Educational delivery also must be examined, she said, especially in high school settings. The district’s two high schools received an F letter grade from MDE in September, while East and West Oktibbeha County elementary schools fared better — a C and B letter grade, respectively.

WOCES was named a high-performing school by the state, and EOCES received a successful designation. WOCHS scored 101 on its Quality Distribution Index, but EOCHS failed to break the century mark, earning a 94.

“Secondary teachers have a problem (adapting to different students’ needs) everywhere. They just want to teach that subject,” Sargent said. “You do teach a subject, but you’re still teaching children. I see you as an expert in your field, and you need to have alternative approaches if a child does not get it in the classroom.

“A district’s function isn’t to fail students but to make them get it,” she added. “If educators exemplified that more, parents will catch on to that and support them. Everyone wants these children to succeed.”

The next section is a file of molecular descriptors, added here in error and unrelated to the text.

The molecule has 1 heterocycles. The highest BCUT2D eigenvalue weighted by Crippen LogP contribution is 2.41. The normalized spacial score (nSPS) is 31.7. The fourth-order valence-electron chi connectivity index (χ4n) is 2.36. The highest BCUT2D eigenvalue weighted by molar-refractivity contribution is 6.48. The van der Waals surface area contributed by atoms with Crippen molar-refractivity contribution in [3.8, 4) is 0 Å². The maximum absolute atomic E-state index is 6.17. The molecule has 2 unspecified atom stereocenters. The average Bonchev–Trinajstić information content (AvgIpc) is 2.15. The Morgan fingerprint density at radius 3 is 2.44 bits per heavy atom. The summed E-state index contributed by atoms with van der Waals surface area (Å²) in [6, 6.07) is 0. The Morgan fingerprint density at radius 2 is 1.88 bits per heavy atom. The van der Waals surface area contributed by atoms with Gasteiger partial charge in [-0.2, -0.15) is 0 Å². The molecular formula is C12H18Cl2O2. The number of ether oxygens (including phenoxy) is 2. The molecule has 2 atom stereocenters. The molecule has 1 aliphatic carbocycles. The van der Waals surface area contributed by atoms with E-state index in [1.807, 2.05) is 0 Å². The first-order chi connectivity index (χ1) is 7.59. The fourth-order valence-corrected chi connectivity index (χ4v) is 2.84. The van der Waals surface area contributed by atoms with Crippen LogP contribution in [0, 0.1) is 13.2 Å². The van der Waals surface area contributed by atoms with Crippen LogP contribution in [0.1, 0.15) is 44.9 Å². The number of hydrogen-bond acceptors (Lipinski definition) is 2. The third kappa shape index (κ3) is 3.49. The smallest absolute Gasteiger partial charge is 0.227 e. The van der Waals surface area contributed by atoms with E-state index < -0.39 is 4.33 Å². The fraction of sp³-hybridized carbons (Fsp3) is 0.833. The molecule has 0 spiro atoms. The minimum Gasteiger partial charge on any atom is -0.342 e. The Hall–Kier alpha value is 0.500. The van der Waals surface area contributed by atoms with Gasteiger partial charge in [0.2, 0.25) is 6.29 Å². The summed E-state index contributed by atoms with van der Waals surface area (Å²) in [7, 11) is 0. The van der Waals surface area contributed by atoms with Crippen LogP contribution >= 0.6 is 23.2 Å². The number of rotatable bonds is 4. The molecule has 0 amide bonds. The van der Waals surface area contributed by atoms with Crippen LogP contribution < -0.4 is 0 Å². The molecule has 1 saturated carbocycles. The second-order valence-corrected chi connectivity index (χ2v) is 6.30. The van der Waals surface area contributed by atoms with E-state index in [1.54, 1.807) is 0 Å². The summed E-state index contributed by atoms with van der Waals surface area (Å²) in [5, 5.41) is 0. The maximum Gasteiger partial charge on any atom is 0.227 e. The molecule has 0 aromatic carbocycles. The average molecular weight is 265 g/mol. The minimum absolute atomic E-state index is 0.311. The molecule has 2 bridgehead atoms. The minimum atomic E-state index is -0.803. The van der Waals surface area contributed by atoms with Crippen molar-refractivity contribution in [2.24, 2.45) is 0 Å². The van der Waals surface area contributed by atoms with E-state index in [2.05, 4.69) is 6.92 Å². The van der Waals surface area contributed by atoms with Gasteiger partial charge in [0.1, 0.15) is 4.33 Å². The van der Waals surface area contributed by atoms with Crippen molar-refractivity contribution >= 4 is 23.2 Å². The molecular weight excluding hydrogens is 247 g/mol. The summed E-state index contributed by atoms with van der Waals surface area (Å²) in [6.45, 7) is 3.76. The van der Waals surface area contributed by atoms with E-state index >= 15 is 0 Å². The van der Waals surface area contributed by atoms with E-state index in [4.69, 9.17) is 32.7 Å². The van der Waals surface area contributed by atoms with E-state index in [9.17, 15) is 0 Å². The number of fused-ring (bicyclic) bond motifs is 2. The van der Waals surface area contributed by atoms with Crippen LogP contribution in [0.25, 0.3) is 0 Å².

Although the interim conservator is only scheduled to work with the school district through December, her time here is crucial because laying the proper foundation, she says, builds an opportunity for success in the future. Having strong leaders in the future, Sargent says, will ensure the district continues on the right path for redemption.

“Throughout the state, leadership is key. It puts a tremendous burden on voters where superintendents and boards are elected. There has to be a desire throughout the structure that removes any personal motive and looks at education for the sake of the community and children, and the sake of tomorrow,” she said. “I care about our children and I care about our state. We have so many bright people in our state; it’s inexcusable to let anything stand in our way and block our future. We have to learn from our past and move forward. I want to do well by the district because it’s not for me, it’s for the children. My personal satisfaction comes from how I work with students and how successful they are.”